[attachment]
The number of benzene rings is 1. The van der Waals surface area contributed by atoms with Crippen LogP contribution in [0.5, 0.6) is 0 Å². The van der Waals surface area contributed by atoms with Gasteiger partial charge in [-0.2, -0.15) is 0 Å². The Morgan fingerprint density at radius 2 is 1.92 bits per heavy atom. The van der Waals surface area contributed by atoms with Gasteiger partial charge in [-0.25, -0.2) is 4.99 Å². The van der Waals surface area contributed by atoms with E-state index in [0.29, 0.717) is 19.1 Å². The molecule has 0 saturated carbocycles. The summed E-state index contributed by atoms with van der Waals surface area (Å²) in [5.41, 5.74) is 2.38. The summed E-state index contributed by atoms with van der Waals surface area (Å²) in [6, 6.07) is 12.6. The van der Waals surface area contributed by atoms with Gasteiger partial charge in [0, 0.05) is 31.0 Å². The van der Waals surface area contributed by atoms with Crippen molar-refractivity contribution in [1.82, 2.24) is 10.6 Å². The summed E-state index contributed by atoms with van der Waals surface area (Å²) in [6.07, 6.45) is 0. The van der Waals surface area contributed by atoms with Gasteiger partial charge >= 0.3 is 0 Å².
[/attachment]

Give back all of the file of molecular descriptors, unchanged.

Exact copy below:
The number of benzene rings is 1. The van der Waals surface area contributed by atoms with Crippen LogP contribution in [0.5, 0.6) is 0 Å². The van der Waals surface area contributed by atoms with Gasteiger partial charge in [-0.2, -0.15) is 0 Å². The Morgan fingerprint density at radius 2 is 1.92 bits per heavy atom. The van der Waals surface area contributed by atoms with Gasteiger partial charge in [-0.25, -0.2) is 4.99 Å². The van der Waals surface area contributed by atoms with E-state index in [0.29, 0.717) is 19.1 Å². The molecule has 0 saturated carbocycles. The summed E-state index contributed by atoms with van der Waals surface area (Å²) in [5.41, 5.74) is 2.38. The summed E-state index contributed by atoms with van der Waals surface area (Å²) in [6, 6.07) is 12.6. The van der Waals surface area contributed by atoms with Gasteiger partial charge in [0, 0.05) is 31.0 Å². The van der Waals surface area contributed by atoms with Crippen molar-refractivity contribution in [1.82, 2.24) is 10.6 Å². The summed E-state index contributed by atoms with van der Waals surface area (Å²) in [6.07, 6.45) is 0. The van der Waals surface area contributed by atoms with Gasteiger partial charge >= 0.3 is 0 Å².